Indeed, ‘by the time Darwin published the second edition of The Descent of Man in 1874, he had added Francis Galton’s eugenic theories and Herbert Spencer’s “survival of the fittest” social philosophy to the mix, calling Hereditary Genius, Galton’s treatise on the biological nature of intelligence and moral character, “remarkable” and Spencer “our greatest philosopher”.’ Note that Galton, the Father of Eugenics, was Darwin’s first cousin, and indebted to his theories.
‘Darwin’s work is filled with references to the work of those involved in creating a radical new “scientific” justification for labeling races, classes, and individuals as “inferior”. … Darwin writes in The Descent of Man that “a most important obstacle in civilized countries to an increase in the number of men of a superior class” is the tendency of society’s “very poor and reckless”, who are “often degraded by vice”, to increase faster than “the provident and generally virtuous members”.’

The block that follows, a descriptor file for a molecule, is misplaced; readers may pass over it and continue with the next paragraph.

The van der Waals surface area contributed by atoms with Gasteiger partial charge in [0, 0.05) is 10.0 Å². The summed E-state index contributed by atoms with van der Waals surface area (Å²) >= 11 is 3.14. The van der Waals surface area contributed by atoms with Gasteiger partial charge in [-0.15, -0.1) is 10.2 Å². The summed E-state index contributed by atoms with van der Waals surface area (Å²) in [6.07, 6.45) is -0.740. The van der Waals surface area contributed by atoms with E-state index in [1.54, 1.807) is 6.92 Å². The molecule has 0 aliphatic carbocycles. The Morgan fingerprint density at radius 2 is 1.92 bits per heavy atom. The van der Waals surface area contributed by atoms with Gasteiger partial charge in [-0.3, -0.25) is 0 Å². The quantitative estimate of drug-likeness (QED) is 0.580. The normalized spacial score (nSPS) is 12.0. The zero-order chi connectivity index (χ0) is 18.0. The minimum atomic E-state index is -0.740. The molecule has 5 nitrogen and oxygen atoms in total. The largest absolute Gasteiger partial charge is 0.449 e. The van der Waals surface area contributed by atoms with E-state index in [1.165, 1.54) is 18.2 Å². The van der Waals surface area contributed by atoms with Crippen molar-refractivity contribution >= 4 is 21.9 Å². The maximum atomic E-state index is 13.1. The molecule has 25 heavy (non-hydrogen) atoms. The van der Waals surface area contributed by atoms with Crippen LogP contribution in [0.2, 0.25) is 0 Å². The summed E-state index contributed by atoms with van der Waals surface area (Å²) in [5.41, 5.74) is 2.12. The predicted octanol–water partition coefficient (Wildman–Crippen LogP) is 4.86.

Writing in a manner in which even Hitler would be proud, Darwin made it quite clear that certain races are to be preferred over others. Says Quinn:
‘All races, as it turns out, descend from the same ancestor but some are more descended than others. “I do not think that the Rev. Mr. Zincke takes an exaggerated view,” Darwin declares, “when he says: ‘All other series of events—as that which resulted in the culture of mind in Greece, and that which resulted in the empire of Rome—only appear to have purpose and value when viewed in connection with, or rather as subsidiary to … the great stream of Anglo-Saxon emigration to the west.’”’